Parole Home Background Report
Requests for Parole Reports encompass provision of information and assessments from prison and community based social workers. Requests are identified from a monthly list provided to the prison by the Parole Unit. Six weeks are allowed for the preparation of such reports which should be based on a minimum of two interviews with the prisoner by the prison social worker and on a home visit to the family and visit to the prisoner by the supervising officer. Only in exceptional circumstances should the report be allocated to a worker other than the supervising officer.
On receipt of the request the prison social worker should arrange to meet with the prisoner to:
- Check proposed release address.
- Explain the parole process and purpose of the report.
- Ensure that the prisoner wishes to be considered for Parole.
- Update risk assessments.
- Discuss plans for release.
- Discuss conditions and additional conditions of a Parole Licence.
Elicit the information required for the report i.e.
The nature of the offending behaviour, the risk of re-offending and the nature of underlying problems associated with offending, the offender's understanding of his/her offending behaviour, the offender's ability and motivation to change his/her attitudes/behaviour, the offender's social circumstances and availability of support, emotional state including self esteem, mental health and history of self harm, physical health, degree of stress experienced related to stigma of particular offence and attitude toward supervision.
The prison social worker will then request a Home Background report from the supervising officer providing a copy of the prison social work report and any risk assessments. The supervising social worker will arrange a visit to the family home and to the prisoner to elicit the required information for the report.
The Home Background Report will describe the social and family context to which the prisoner intends to return and the extent to which this is likely to be supportive or otherwise, the level and nature of supervision and support that will be provided to the prisoner and his family on his release and details of any resources or programmes which may be offered to assist successful social inclusion and reduce the risk of re-offending and of causing harm.
On completion the reports are forwarded to the prison and incorporated in theParole Dossier. These reports are considered by a meeting of the Parole Board for determinate sentence prisoners and by a Lifer Review Tribunal for those serving life sentences.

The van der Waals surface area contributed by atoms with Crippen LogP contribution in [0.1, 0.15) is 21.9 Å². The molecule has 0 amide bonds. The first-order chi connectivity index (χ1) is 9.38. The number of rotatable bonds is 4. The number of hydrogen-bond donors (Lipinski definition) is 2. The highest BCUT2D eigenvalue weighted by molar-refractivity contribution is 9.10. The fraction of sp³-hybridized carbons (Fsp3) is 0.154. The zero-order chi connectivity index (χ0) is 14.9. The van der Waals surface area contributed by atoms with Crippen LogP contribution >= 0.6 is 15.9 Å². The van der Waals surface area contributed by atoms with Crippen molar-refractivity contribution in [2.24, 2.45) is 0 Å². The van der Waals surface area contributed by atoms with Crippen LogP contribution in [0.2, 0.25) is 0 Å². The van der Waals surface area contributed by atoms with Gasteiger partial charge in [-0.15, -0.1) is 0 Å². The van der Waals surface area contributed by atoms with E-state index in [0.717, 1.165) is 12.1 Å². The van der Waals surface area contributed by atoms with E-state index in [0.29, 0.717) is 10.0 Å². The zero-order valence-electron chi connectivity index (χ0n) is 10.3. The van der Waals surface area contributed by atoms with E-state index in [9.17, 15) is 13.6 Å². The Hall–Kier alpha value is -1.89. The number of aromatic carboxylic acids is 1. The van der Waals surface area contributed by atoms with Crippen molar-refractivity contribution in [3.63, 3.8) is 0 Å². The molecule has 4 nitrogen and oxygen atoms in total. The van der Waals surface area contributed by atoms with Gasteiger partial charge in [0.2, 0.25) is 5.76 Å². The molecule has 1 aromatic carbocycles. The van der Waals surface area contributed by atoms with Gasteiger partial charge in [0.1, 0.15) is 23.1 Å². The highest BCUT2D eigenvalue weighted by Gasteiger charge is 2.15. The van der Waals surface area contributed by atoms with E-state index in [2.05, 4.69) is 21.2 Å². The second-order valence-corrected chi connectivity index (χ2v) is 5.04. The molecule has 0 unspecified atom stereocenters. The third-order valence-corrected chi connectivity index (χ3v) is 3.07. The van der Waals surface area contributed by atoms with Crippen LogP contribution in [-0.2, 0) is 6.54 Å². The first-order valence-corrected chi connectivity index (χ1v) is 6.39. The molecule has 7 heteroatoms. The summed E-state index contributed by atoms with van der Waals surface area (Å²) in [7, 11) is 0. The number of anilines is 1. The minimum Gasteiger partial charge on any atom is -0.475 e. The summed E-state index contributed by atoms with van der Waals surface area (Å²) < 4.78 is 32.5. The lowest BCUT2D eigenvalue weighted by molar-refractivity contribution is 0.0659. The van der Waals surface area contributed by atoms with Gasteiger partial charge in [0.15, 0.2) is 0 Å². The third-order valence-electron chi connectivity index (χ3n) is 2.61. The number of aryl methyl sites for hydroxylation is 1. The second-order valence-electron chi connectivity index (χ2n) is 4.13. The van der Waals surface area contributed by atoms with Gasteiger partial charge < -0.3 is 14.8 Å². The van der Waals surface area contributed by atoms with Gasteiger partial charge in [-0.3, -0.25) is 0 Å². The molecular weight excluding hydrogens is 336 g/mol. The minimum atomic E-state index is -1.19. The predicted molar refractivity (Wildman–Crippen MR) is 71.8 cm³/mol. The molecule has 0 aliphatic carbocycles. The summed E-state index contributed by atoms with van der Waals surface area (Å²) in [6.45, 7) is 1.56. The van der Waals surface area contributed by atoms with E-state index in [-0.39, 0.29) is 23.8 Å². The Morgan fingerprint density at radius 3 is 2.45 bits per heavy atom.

Case Study: George Brown
You will find below copies of reports for the Parole Board about Mr Brown from the prison social worker and supervising officer.
Under the heading of Case Study in the Initial Interview section of the map you will find extracts from the Social Enquiry Report provided for Mr Browns court appearance. There is also a short video of the prison social worker's initial interview with Mr Brown.
Case Study Files
- SEJD Circular12/2002. Enhanced Throughcare: Home Background Reports (PDF, 66KB)
- SEJD  Release of Life Prisoners; Guidance (PDF, 57KB)
- SWSG Circular 14 /1998 Extended Sentences: Home Background Reports (PDF, 47KB)
- SEJD Circular 18/2003. Protecting Children: Guidance on the Imprisonment and Preparation for Release of Schedule 1 Offenders — Home Background Reports (PDF, 9KB)
- SEJD (2004) National Objectives and Standards for Social Work Services in the Criminal Justice System. Throughcare: the role of the social worker in the community. (PDF, 42KB)
- SEJD (2004) National Objectives and Standards for Social Work Services in the Criminal Justice System. Throughcare: the role of social workers in prisons. (PDF, 42KB)
- SEJD (2004) National Objectives and Standards for Social Work Services in the Criminal Justice System. Throughcare: Legislation — Home Background Reports (PDF, 42KB)
- Quality Assurance in Parole Reports — Form (PDF, 76KB)
Home Background Report Resources
In the interest of embracing social inclusion for ex-prisoners it is important to be imaginative and creative in using all available community resources to meet their needs. This will include Jobcentres, Careers Scotland, Colleges, Churches, Families and Friends, Local Health Services including Forensic Psychiatry and Psychology, Local Authority Housing Departments, Housing Associations, Citizens Advice, Local Organisations that recruit volunteers, etc. There is however a number of statutory and voluntary organisations developed to meet the needs of ex-offenders including: